In June 2007 at Mold Crown Court Permanent Flooring Ltd of Bagillt, Flintshire, pleaded guilty to breaching Section 3(1) of the Health and Safety at Work etc Act 1974 (HSW Act) for failing to ensure Miall's safety and to a charge under Section 2(1) of the HSW Act for putting Darren Gittins at risk. They were fined £6,000 and ordered to pay a contribution towards costs of £12,000.
R. L. Davies and Son Ltd of Llysfaen, Colwyn Bay, pleaded guilty to breaching Section 3(1) of the HSW Act in relation to the death of Mr Roberts and were fined £25,000. They were also ordered to pay costs of £15,814.54.
Judge Dafydd Hughes said the former Welsh Development Agency and Scottish Power had a responsibility and should have ensured that the power lines crossing the site were removed before work started.
The judge said if they had insisted on the cables being removed before work started then the tragedy would never have happened.
Speaking outside the court, Miall's mother Janice said, 'I am not very happy with the fines, I thought they might have been higher, but after saying that you cannot put a price on a life.'
HSE Inspector Chris Wilcox said, 'Each year there are around 1000 incidents involving electric shock at work, and about 30 of these have resulted in fatalities.
'In Wales alone, there have been several cases whereby construction workers and others have been severely injured or killed after coming into contact with high voltage electricity, so it is imperative that employers ensure their staff and contractors are protected by carrying out a full risk assessment of the site before work starts.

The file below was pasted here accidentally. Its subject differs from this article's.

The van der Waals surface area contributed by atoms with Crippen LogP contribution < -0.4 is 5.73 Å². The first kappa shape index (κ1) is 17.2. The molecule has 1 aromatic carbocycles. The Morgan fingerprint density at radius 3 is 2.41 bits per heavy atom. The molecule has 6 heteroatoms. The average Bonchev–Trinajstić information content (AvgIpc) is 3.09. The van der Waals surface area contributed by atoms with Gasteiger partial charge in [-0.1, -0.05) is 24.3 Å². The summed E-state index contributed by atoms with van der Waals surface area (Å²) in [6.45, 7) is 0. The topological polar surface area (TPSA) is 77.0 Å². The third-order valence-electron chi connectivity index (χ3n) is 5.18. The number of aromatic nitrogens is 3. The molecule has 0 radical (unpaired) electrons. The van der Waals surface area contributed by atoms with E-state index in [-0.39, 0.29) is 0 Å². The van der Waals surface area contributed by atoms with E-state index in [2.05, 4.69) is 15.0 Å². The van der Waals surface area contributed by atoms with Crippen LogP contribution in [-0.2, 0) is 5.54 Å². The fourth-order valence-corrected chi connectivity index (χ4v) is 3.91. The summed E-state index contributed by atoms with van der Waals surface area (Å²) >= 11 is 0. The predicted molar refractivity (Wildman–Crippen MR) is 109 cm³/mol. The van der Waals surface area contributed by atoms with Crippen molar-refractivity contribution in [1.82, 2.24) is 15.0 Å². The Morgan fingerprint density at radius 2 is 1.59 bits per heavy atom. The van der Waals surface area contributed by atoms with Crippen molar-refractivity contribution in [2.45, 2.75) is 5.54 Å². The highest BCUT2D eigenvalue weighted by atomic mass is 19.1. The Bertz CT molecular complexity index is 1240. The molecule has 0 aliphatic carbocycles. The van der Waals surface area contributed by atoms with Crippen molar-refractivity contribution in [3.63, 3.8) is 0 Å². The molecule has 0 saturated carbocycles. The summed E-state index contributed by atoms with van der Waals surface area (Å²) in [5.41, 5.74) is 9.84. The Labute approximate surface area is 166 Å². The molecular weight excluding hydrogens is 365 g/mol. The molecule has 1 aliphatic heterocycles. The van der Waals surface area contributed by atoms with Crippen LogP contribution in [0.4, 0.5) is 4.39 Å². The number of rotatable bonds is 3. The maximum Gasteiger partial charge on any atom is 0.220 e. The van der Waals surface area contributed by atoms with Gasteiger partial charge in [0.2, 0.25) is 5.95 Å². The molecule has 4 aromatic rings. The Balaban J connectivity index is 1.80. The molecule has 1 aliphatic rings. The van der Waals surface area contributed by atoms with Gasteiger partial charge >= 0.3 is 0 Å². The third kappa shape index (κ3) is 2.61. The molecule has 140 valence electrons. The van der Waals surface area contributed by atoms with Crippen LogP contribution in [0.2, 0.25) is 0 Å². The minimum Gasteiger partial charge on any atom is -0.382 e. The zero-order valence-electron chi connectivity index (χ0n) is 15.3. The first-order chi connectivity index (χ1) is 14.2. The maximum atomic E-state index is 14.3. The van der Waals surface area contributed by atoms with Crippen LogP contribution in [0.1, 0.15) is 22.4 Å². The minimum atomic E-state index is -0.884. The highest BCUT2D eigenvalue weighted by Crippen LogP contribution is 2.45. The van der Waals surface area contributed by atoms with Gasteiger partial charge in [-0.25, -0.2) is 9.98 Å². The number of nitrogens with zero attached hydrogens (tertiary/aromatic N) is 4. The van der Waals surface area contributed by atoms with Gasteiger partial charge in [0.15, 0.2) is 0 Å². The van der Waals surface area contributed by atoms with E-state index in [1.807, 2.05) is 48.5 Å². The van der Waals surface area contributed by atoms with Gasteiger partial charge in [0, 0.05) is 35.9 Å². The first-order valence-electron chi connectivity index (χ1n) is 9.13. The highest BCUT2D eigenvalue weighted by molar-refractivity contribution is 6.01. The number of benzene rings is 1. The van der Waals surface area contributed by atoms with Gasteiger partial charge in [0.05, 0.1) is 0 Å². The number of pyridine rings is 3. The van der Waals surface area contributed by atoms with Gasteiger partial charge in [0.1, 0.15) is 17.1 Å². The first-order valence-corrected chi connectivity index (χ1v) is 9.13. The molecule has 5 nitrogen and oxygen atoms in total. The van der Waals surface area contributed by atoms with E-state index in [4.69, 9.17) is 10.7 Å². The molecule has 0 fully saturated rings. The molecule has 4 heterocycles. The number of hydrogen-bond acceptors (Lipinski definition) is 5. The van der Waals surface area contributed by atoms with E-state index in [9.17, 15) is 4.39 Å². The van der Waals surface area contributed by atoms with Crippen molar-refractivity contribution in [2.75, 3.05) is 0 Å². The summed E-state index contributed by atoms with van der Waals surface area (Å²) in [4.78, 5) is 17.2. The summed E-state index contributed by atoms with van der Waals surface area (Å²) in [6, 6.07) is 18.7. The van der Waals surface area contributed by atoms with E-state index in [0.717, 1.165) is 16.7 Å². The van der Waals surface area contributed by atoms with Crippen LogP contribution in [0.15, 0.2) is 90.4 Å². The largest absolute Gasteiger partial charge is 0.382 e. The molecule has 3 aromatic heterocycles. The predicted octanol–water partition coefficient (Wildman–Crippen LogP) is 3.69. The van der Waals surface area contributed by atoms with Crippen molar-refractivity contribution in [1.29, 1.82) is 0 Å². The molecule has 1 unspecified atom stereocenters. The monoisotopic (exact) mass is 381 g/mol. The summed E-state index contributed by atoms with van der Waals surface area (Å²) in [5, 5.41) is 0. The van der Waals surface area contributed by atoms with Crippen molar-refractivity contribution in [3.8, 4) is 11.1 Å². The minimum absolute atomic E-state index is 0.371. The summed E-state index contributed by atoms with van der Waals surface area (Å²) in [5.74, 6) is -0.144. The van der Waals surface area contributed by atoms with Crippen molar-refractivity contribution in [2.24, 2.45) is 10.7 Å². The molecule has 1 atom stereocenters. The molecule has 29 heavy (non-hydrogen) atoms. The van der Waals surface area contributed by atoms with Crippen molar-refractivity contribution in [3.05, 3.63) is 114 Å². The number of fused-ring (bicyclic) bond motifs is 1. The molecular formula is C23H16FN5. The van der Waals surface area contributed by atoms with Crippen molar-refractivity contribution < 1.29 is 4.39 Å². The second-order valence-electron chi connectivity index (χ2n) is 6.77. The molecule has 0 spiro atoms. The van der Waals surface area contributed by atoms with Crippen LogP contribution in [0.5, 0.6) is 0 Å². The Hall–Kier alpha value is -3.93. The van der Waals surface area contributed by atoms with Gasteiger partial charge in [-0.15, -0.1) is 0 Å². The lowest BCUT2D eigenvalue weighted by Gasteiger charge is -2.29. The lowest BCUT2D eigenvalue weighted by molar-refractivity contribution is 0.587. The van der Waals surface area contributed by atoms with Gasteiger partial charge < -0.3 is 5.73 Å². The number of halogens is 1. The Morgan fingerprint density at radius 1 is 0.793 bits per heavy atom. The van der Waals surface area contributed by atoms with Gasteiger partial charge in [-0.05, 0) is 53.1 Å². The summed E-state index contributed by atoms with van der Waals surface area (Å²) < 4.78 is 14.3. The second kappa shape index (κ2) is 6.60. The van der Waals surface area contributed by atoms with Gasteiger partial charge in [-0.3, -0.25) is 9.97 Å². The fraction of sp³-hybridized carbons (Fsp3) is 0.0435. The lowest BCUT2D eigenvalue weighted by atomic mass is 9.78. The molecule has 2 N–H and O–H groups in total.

'Household voltages are enough to kill, but in this case the voltage involved was nearly 50 times greater. Overhead power lines can be switched off if the operators are given sufficient notice, but if this isn't possible, they should be consulted on safe systems of work.'
Speaking after the sentencing Elfyn Llwyd, Plaid Cymru MP for Meirionnydd Nant Conwy, said lessons should be learned from Miall's death. He said one contractor should look after all health and safety on a site. If one company was in charge then if there was a problem they would have to explain what went wrong
Mr Llwyd, Plaid's parliamentary leader, said the fact that responsibility had been shared was perhaps reflected in the fines being 'lower than would have been expected'.
'I feel that this whole area (of responsibility) should be looked at again,' he said. 'In fact Parliament is at the moment debating a Corporate Manslaughter Bill which could mean if someone dies because of serious negligence then the director of a company held responsible could face manslaughter charges.'
Ultimately one company or individual should be responsible for all health and safety rules being adhered to on a building site, he added. 'I don't think this would be too difficult to put into practice, if one company was in charge then if there was a problem they would have to explain what went wrong.'
Anthony was part of a 12-man team of specialist contractors dismantling parts of the works since November 2004. Anthony from Litherland, Liverpool, was hit by a telehandler, a specialised forklift truck, on the site of the former Great Lakes Chemical Plant at Amlwch on the island of Anglesey.
The site had been bought by American firm Canatxx who plan to use the site to convert liquid natural gas piped ashore from tankers moored off the North Wales coast. The plant known as Octel to local people had produced bromine-based chemicals for over 50 years before closing with a loss of 100 jobs in April 2004.
Investigations were undertaken by the Police and Health and Safety Executive into Anthony's death.